News

The Path to Public Service at SEAS

News

Should Supreme Court Justices Have Term Limits? That ‘Would Be Fine,’ Breyer Says at Harvard IOP Forum

News

Harvard Right to Life Hosts Anti-Abortion Event With Students For Life President

News

Harvard Researchers Debunk Popular Sleep Myths in New Study

News

Journalists Discuss Trump’s Effect on the GOP at Harvard IOP Forum

Head of Charles Cancelled Due To Heavy Rain

First Time in 32 Years Regatta Not Held

By Elizabeth S. Zuckerman

There were no cheering spectators lining the Charles River yesterday as powerful winds and heavy rain forced the Head of the Charles Regatta Committee to call off the event for the first time in 32 years.

The cancellation, officially announced at 11 a.m. by committee head C. Ferdinand Schoch '49, disappointed rowers and spectators alike, sending some frustrated athletes from as far away as Tokyo home empty-handed.

"The winds were probably manageable for the better crews," said Charles S. Butt III, the coach of Harvard's men's lightweight varsity crew. "But in the regatta, the level of competence goes from Olympic champ to novice. The decision was clearly made with the lowest common denominator in mind."

Head Coach of Radcliffe Crew Elizabeth H. O'Leary said cancellation was the right decision. Because as many as 50 boats compete in each event, there was a serious risk of collisions given the conditions. Hypothermia was also a concern, she said.

O'Leary said that although she was disappointed, this comes with the territory.

"It's the nature of the sport," she said.

Demetra C. Koutsoukos '97 of the Radcliffe team echoed her coach.

"It would have been unsafe to race in these conditions," she said. "The Head is already a chaotic race. [Coxswains] take risks that are fun but not in these conditions."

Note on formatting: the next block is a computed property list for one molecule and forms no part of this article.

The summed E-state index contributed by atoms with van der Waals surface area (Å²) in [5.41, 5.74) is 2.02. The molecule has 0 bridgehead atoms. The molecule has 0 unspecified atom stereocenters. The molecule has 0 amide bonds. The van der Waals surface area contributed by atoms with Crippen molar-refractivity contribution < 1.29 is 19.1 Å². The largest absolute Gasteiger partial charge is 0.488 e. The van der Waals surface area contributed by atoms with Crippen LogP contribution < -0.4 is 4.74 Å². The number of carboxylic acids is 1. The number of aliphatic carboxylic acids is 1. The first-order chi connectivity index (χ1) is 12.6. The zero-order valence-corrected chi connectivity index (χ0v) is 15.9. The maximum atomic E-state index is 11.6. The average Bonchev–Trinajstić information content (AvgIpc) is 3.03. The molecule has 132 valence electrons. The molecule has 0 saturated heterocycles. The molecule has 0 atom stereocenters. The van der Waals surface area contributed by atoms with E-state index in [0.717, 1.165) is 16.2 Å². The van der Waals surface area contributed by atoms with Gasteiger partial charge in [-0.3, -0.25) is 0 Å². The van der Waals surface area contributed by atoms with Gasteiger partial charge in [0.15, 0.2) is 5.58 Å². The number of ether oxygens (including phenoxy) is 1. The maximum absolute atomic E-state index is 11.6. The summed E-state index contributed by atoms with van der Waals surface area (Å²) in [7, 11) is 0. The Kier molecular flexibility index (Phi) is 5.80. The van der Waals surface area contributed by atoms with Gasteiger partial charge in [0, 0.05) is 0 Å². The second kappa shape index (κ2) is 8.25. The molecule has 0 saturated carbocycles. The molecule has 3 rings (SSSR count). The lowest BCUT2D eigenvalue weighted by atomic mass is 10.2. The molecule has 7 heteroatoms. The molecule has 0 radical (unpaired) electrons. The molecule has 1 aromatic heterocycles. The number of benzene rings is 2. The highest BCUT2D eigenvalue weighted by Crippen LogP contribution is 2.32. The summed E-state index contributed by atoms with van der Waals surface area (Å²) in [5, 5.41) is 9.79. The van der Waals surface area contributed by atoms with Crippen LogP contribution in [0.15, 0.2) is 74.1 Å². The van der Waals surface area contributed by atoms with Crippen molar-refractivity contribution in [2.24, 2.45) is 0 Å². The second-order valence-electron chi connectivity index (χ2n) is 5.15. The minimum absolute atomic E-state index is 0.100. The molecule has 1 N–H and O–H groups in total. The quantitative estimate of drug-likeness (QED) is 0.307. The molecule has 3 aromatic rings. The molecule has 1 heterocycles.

Butt also raised the issue of sponsorship.

"Does BankBoston want to be responsible if something happens?" he said.

BankBoston was the primary corporate sponsor of the event.

Some rowers were more critical of the decision.

"I was like, c'mon, we've rowed in worse than this," said Jonathan P. Feeney '97, a member of the heavy-weight men's team. "We would have had a good time regardless of the weather."

Feeney's teammate Connor P. Spreng '98 said he believes the race would have been "rowable but not watchable," and that probably figured into the decision.

Rowers who traveled great distances to participate in the event had good reason to be disappointed.

"It's just like it didn't happen. It's weird. We prepared for so long," said Martyntje Quik, coxswain of the women's eight-person squad from the Nereus rowing club in Amsterdam.

Quik's crew includes Marleen vander Velde, who was part of an eight-person team placed sixth in the 1996 Olympics.

This was the first year the Nereus women's crew could accompany the men's team to the event.

The Amsterdam team hoped for a night of party-hopping before their flight home today. They said they were not going to let the cancellation. of the regatta stop them from enjoying the weekend anyway.

"We're going to screw the organization," said Christine Vink.

Katszushiko Nakamizo, a rower with NTT Tokyo who was going to participate in the event, was among a number of visitors who, having been washed away from the river, explored Harvard Square.

Collecting Harvard regalia in the Coop, Nakamizo said he hopes to return next year.

Other visitors congregated in local bars.

Brian M. Winkie of Portland, Maine, who traveled to Cambridge to watch the event, said he was "pretty disappointed."

But gesturing to his friends around the table at Shay's Bar, with beer in hand, he said, "It's not a total loss.

"We're going to screw the organization," said Christine Vink.

Katszushiko Nakamizo, a rower with NTT Tokyo who was going to participate in the event, was among a number of visitors who, having been washed away from the river, explored Harvard Square.

Collecting Harvard regalia in the Coop, Nakamizo said he hopes to return next year.

Other visitors congregated in local bars.

Brian M. Winkie of Portland, Maine, who traveled to Cambridge to watch the event, said he was "pretty disappointed."

But gesturing to his friends around the table at Shay's Bar, with beer in hand, he said, "It's not a total loss.

Want to keep up with breaking news? Subscribe to our email newsletter.

Tags